Most personal branding advice you see on the Internet tells you to “create valuable content”, “share other people’s content on social media” and so on. This advice is not entirely wrong, however it overvalues the role of technology in the process of creating a personal brand.
It leads us to believe that personal branding is more a process of posting interesting links on Twitter and owning a good-looking website than discovering who you truly are and making meaningful connections with other people.
Don’t get me wrong – digital technology is crucial in the process of building your personal brand. It enables you to leverage your time, distribute your message and – of course – reach out to, and be discovered by, potential employers.
However, long before technology is mentioned, an appropriate context for your actions must be defined. Without it any online activity you take part in will yield disappointing results.
Avoiding The Trap.
To see the biggest trap which catches most job seekers who attempt to build their brands, we must go back in time and take a quick look at the evolution of the world wide web.
If you’re like me, you started using the web during its most industrialised phase. It was called Web 1.0 and it was an individualistic, impersonal environment where people viewed other online users as nameless, faceless means to their own ends.
Web 2.0 changed this. Online communities emerged. Sharing and connecting replaced buying and selling as first points of contact between users.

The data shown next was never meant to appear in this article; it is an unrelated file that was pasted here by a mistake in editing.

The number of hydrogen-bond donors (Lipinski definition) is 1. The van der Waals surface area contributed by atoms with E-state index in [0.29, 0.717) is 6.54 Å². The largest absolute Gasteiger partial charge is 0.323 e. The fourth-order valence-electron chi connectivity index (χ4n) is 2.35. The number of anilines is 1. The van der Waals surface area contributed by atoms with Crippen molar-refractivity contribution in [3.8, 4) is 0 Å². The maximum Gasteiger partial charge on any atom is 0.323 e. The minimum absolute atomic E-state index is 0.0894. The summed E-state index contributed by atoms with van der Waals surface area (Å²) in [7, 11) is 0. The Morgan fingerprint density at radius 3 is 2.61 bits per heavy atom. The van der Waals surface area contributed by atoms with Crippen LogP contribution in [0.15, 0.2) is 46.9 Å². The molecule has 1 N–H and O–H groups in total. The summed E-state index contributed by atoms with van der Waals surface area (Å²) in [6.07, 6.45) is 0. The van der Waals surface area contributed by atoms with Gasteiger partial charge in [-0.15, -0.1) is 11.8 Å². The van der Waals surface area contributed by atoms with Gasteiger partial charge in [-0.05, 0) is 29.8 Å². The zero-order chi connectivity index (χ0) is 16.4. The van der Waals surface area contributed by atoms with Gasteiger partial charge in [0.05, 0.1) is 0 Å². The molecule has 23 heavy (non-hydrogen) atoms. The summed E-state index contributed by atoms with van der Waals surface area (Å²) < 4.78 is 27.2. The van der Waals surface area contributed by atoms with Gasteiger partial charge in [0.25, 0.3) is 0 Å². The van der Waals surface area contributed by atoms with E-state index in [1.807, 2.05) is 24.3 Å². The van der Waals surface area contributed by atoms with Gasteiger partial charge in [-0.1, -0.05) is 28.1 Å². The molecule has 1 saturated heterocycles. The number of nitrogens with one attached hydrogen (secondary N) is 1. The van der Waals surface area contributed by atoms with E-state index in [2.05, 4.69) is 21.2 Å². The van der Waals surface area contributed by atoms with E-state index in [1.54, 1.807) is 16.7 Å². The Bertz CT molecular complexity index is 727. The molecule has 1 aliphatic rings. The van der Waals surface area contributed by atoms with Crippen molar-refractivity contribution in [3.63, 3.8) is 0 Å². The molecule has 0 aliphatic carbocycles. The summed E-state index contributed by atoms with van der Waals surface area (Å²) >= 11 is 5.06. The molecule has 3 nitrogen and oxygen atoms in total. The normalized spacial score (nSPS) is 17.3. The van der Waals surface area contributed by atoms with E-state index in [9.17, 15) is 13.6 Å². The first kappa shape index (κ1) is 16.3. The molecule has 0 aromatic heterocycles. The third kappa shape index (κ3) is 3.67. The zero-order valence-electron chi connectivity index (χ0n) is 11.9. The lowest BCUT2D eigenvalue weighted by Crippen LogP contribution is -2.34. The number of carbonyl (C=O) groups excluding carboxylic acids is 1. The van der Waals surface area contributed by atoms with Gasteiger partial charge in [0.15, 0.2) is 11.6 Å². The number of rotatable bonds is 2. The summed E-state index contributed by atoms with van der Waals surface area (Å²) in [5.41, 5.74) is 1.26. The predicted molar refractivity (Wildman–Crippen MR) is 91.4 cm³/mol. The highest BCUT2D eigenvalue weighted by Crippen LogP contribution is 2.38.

The problem with Web 2.0, however, has always been this – majority of users have failed to fully embrace its community spirit. Even though Web 2.0 officially started around 2004, every day we still see native Web 2.0 tools (e.g, blogs and social media platforms) being used for Web 1.0 purposes (e.g., self-promotion).
Why Do Most Personal Brands Fail?
Because personal branding is so heavily reliant on social media, the effects of this problem are often seen in the views of job seekers who are interested in taking the first steps of building their brands online.
Their questions quickly give away their approach. When it comes to using Twitter, a person with a Web 1.0 mindset would ask:
“How do I get more followers on Twitter?”
In the meantime, a person who has embraced, and is living to the standards of, Web 2.0 world, would be wrestling with questions such as:
“How do I engage with the most like-minded people on Twitter?”
“How do I serve the most people through Twitter?”
“Who on Twitter would benefit from what I have to offer?”